Updated: March 6, 2021 7:34:25 am
Fujifilm’s latest GFX 100S medium format camera has a 102 MP sensor, and before you call it gimmicky, the company’s India head of electronic imaging and optical device business has a solid reason to justify why it decided to go with a higher-megapixel medium format sensor.
“If you have to capture historical places or if you are into the fashion industry, there is a need for such kind of megapixels in a camera because you never know when the captured image is needed to be blown up to 200 feet hoarding size image,” Fujifilm’s Arun Babu tells Indianexpress.com in an interview on the sidelines of the launch of the GFX 100S medium format camera in the country.
Babu points out that such high-pixel sensor cameras are aimed at specific genres in photography, where it is impossible to capture fine details with a smaller sensor camera. Unlike smartphone cameras that have tiny sensors, the GFX 100S uses a 102MP 43.8 x 32.9mm medium format sensor and is approximately 1.7 times larger.
“When you say a medium format sensor which is 70% bigger than a full-frame sensor that means the potential of that sensor to capture the light is much much higher,” he explains. Babu goes on to add that the capturing capability of this type of medium format sensor is much higher, as one gets highly detailed images with rich colours.
The new medium format camera GFX 100S is more accessible than the original GFX 100, which also had a 102MP sensor but was priced at $9,999 internationally. The new GFX 100S, however, costs Rs 539,999 in India. But it’s also lighter and is packed into the body of a medium-sized full-frame DSLR.
Calling the GFX 100S “more affordable than a premium full-frame camera”, Babu recalls there was a time when medium format sensor cameras used to cost between Rs 20 to Rs 30 lakh. Medium format cameras were “beyond affordability” and professionals used to rent those cameras when they were given special assignments to cover. With the GFX100S, Babu says Fujifilm is making medium format cameras affordable, allowing a newcomer or someone who is getting into the professional genre to consider such cameras. Fujifilm’s medium format camera range starts from Rs 350,000, which includes models with a 50MP medium format camera sensor.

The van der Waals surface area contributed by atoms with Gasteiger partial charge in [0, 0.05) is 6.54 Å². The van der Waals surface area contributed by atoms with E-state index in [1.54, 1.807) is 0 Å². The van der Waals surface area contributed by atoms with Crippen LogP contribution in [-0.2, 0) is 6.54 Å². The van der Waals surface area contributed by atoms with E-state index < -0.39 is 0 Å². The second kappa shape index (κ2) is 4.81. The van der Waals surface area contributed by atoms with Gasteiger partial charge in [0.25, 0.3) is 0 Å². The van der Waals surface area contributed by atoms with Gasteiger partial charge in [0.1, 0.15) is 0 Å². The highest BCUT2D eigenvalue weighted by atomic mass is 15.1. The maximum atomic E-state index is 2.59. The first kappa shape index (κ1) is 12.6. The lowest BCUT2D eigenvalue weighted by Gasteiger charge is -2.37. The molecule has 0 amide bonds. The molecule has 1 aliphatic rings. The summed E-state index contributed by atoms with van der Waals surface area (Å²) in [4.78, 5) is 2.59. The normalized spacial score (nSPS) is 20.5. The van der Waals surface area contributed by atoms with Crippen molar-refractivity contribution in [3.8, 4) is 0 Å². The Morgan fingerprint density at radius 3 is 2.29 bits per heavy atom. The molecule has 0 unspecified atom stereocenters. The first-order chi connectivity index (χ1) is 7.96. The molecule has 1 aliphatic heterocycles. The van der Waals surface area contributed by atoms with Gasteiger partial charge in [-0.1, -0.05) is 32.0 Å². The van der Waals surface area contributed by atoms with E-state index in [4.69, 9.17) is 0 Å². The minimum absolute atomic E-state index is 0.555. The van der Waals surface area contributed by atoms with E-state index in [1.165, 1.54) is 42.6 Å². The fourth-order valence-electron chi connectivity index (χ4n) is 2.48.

Like other camera makers, Fujifilm has had a rocky ride due to the global pandemic. This impacted Fujifilm’s consumer camera business because no events or weddings were taking place, a segment that is driving sales of professional cameras in India. However, the second half of the year was better in terms of sales as professional events and weddings ceremonies were back in action despite Covid-19 restrictions. Babu hopes the GFX100S medium format camera will be well received by professionals who cover wedding photography. “Imagine an image taken with a 100MP of a group of people and that can be enlarged and each individual image can be taken out of it…still that image will not look distorted. So that’s the power of the GFX 100S,” he said.
At a time when smartphone makers such as Apple and Samsung are marketing their high-end smartphones towards pro photographers, there is a whole new debate on how traditional camera makers will weather the growing threat from a new age of phones where the camera is at the forefront. Smartphones like the iPhone 12 Pro Max and Samsung Galaxy S21 Ultra have improved camera sensors and offer special photography features targeted at Vloggers, and in some cases, these phones have a 108MP sensor for the main wide-angle camera.
“This debate will always remain because as the mobile industry is evolving, the camera industry is also evolving,” Babu responded when asked about how Fujifilm will take on smartphones that are aimed to entice a pro photographer. Instead of giving up, Babu says he sees this as an “opportunity”. Eventually, a group of pro photographers or Vloggers who start their careers with smartphones will be looking at owning a professional camera with interchangeable lens support in the future. “In a way it’s a blessing in disguise for the camera manufacturers,” he said.
The popularity of mid-range mirrorless cameras, especially the ones with improved videography experience, show how Fujifilm and other camera makers have been successful in catering to the growing segment of Youtube Vloggers in India. “The mirrorless cameras have already captured a big chunk of the overall camera industry, though in India it’s almost ranging to 30 to 35%,” he said.
Fujifilm is closely looking at the booming demand for mirrorless cameras, which is why it is introducing the X-E4 in India. The lightweight, rangefinder-style mirrorless camera uses a 26MP BSI-CMOS sensor and has the ability to record videos at 4K/30p. The camera has a dedicated dial for shutter speed, exposure compensation as well as a new tilting screen, something Vloggers might be interested in. The Fujifilm X-E4 sells for Rs 74,999.
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